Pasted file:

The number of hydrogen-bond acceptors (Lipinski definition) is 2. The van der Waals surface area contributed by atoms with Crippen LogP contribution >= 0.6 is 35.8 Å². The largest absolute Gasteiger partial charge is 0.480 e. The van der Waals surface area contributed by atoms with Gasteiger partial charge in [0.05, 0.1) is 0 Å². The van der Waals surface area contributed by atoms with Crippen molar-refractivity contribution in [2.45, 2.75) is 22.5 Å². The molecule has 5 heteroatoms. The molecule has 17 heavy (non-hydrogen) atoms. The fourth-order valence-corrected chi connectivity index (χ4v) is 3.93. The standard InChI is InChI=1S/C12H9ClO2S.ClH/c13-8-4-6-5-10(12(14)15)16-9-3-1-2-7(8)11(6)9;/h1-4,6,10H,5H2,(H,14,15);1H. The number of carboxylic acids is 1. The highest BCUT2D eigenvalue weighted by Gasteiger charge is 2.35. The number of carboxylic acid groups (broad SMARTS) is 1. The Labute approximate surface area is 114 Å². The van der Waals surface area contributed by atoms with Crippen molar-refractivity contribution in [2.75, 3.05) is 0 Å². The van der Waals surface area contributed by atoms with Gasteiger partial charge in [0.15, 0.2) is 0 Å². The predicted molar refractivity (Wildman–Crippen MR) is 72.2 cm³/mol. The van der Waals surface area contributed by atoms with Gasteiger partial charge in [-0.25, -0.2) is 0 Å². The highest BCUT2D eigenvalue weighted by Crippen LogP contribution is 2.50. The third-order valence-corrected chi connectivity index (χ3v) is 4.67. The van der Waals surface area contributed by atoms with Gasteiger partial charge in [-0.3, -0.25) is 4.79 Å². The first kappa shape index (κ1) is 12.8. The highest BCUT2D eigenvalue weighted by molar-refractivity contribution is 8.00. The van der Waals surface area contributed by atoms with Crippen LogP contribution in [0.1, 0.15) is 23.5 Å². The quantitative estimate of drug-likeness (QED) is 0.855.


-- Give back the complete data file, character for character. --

The number of hydrogen-bond acceptors (Lipinski definition) is 2. The van der Waals surface area contributed by atoms with Crippen LogP contribution >= 0.6 is 35.8 Å². The largest absolute Gasteiger partial charge is 0.480 e. The van der Waals surface area contributed by atoms with Gasteiger partial charge in [0.05, 0.1) is 0 Å². The van der Waals surface area contributed by atoms with Crippen molar-refractivity contribution in [2.45, 2.75) is 22.5 Å². The molecule has 5 heteroatoms. The molecule has 17 heavy (non-hydrogen) atoms. The fourth-order valence-corrected chi connectivity index (χ4v) is 3.93. The standard InChI is InChI=1S/C12H9ClO2S.ClH/c13-8-4-6-5-10(12(14)15)16-9-3-1-2-7(8)11(6)9;/h1-4,6,10H,5H2,(H,14,15);1H. The number of carboxylic acids is 1. The highest BCUT2D eigenvalue weighted by Gasteiger charge is 2.35. The number of carboxylic acid groups (broad SMARTS) is 1. The Labute approximate surface area is 114 Å². The van der Waals surface area contributed by atoms with Crippen molar-refractivity contribution in [2.75, 3.05) is 0 Å². The van der Waals surface area contributed by atoms with Gasteiger partial charge in [0.15, 0.2) is 0 Å². The predicted molar refractivity (Wildman–Crippen MR) is 72.2 cm³/mol. The van der Waals surface area contributed by atoms with Gasteiger partial charge in [-0.25, -0.2) is 0 Å². The highest BCUT2D eigenvalue weighted by Crippen LogP contribution is 2.50. The third-order valence-corrected chi connectivity index (χ3v) is 4.67. The van der Waals surface area contributed by atoms with Gasteiger partial charge in [-0.3, -0.25) is 4.79 Å². The first kappa shape index (κ1) is 12.8. The highest BCUT2D eigenvalue weighted by molar-refractivity contribution is 8.00. The van der Waals surface area contributed by atoms with Crippen LogP contribution in [0.1, 0.15) is 23.5 Å². The quantitative estimate of drug-likeness (QED) is 0.855.